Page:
"I am also acquainted with some of the facts given to other sitters, and suppressed as too intimate, or as involving secrets not the property of the sitter alone. I may say that so far as my own personal conviction goes, the utterance of one or two of these facts is even more conclusive of supernormal knowledge than the correct statement of dozens of names of relations, etc., which the sitter had no personal motive for concealing.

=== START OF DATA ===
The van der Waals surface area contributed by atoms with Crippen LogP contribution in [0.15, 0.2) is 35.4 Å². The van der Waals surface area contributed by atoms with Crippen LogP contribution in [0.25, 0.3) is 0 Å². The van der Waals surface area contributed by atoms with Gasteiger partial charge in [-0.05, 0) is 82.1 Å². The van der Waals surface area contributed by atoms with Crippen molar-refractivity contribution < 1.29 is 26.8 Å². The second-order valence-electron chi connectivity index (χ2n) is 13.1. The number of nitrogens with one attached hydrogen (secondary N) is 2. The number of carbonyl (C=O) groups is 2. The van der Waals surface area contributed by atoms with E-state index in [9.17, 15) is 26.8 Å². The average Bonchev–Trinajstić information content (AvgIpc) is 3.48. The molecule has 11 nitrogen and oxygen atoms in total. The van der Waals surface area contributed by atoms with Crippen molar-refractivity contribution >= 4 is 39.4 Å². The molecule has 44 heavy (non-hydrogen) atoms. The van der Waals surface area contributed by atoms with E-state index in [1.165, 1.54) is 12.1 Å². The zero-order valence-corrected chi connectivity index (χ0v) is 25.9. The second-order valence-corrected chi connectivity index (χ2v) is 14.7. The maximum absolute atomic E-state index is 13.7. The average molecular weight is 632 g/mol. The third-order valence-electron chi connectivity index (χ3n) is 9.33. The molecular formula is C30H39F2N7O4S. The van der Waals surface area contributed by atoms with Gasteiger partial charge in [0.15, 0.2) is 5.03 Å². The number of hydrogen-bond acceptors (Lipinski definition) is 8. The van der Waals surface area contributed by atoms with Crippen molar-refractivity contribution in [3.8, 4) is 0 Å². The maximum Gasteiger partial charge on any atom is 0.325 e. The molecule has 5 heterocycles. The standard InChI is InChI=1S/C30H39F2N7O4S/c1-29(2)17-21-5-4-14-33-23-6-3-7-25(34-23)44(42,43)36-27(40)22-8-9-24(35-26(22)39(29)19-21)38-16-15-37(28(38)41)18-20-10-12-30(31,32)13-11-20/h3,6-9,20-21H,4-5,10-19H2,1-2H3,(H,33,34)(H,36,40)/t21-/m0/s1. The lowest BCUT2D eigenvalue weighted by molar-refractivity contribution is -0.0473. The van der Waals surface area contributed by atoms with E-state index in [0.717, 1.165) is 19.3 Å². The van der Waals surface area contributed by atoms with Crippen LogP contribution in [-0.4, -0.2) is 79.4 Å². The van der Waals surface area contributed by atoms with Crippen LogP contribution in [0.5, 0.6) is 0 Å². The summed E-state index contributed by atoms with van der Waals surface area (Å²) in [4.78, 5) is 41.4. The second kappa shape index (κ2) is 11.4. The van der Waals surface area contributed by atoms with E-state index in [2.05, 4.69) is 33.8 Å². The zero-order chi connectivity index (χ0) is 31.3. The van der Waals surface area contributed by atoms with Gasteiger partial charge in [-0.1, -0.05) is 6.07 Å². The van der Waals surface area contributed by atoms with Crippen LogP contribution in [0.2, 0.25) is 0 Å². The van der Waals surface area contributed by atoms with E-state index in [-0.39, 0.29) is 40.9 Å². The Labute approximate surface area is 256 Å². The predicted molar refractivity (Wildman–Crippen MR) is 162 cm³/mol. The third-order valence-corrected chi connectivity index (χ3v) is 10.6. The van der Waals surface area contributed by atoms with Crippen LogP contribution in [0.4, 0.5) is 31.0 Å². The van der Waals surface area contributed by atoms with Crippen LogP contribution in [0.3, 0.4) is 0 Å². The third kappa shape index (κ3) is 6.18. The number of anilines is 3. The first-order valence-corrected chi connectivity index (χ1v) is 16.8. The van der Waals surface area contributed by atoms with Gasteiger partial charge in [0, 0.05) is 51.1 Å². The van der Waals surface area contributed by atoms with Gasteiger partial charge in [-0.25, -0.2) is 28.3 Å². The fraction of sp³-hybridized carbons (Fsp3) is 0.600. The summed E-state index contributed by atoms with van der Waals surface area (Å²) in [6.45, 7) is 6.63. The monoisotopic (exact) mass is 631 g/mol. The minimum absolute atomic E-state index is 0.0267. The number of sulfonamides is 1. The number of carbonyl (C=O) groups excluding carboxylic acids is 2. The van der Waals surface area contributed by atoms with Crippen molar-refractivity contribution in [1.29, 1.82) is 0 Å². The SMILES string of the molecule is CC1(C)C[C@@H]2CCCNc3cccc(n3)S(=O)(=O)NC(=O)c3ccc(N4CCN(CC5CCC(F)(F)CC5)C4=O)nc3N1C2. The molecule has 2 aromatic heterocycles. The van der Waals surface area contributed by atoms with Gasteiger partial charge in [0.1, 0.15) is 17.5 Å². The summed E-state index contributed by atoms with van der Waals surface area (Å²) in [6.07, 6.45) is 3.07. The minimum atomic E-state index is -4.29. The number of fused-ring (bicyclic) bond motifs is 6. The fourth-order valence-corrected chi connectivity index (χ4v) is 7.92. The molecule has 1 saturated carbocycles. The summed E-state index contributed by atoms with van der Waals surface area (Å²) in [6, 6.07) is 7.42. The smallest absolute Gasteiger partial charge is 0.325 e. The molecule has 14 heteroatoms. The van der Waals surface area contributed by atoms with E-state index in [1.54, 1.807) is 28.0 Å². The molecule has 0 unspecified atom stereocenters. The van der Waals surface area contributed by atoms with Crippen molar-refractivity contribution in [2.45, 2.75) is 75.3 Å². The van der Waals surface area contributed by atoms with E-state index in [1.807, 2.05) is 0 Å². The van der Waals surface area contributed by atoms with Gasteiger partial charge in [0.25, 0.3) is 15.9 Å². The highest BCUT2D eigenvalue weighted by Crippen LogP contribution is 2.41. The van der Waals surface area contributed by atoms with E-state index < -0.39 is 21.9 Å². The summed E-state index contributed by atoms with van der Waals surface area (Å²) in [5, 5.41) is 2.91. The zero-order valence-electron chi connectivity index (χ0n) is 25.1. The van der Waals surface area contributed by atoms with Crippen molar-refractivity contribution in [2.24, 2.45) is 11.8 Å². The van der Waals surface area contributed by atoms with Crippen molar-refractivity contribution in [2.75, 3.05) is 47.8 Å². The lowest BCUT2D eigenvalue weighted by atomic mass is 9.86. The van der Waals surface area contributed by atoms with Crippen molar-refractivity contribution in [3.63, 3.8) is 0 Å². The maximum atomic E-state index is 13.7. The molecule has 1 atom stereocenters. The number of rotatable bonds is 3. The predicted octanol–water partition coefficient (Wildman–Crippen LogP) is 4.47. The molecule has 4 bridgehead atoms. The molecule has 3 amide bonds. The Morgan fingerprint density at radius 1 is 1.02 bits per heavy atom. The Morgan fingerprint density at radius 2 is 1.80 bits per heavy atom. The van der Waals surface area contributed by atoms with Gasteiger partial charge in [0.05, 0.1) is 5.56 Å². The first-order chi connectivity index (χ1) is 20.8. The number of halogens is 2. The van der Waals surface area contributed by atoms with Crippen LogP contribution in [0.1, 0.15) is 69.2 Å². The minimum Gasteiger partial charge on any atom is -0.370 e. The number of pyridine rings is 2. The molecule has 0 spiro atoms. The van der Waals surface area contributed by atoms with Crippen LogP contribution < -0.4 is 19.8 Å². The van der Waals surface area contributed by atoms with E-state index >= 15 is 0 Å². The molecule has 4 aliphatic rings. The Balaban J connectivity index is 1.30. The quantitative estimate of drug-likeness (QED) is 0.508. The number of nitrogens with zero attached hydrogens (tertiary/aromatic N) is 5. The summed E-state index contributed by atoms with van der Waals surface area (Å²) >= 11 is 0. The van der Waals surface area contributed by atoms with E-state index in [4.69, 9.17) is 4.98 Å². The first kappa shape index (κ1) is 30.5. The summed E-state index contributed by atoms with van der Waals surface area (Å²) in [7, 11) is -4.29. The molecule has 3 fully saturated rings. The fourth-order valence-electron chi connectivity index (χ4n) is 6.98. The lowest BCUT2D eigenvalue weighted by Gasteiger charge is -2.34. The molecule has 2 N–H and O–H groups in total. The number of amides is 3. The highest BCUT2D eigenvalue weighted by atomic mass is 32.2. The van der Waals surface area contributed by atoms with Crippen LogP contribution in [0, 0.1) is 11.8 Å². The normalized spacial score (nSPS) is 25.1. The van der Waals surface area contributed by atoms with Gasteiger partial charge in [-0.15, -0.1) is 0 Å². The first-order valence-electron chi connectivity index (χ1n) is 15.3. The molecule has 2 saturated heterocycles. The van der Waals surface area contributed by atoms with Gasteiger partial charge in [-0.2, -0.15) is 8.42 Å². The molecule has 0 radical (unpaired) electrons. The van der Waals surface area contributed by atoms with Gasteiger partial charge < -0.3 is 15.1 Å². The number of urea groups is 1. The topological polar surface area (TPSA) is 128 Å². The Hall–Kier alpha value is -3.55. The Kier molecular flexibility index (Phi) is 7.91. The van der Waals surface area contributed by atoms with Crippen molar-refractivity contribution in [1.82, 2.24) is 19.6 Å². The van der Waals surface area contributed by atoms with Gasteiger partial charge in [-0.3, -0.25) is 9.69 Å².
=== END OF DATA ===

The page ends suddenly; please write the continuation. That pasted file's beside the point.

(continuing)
"On the whole, I believe that all observers, both in America and in England, who have seen enough of Mrs. Piper in both states to be able to form a judgment, will agree in affirming (1) that many of the facts given could not have been learnt even by a skilled detective; (2) that to learn others of them, although possible, would have needed an expenditure of money as well as of time which it seems impossible to suppose that Mrs. Piper could have met; and (3) that her conduct has never given any ground whatever for supposing her capable of fraud or trickery. Few persons have, been so long and so carefully observed; and she has left on all observers the impression of thorough uprightness, candour, and honesty."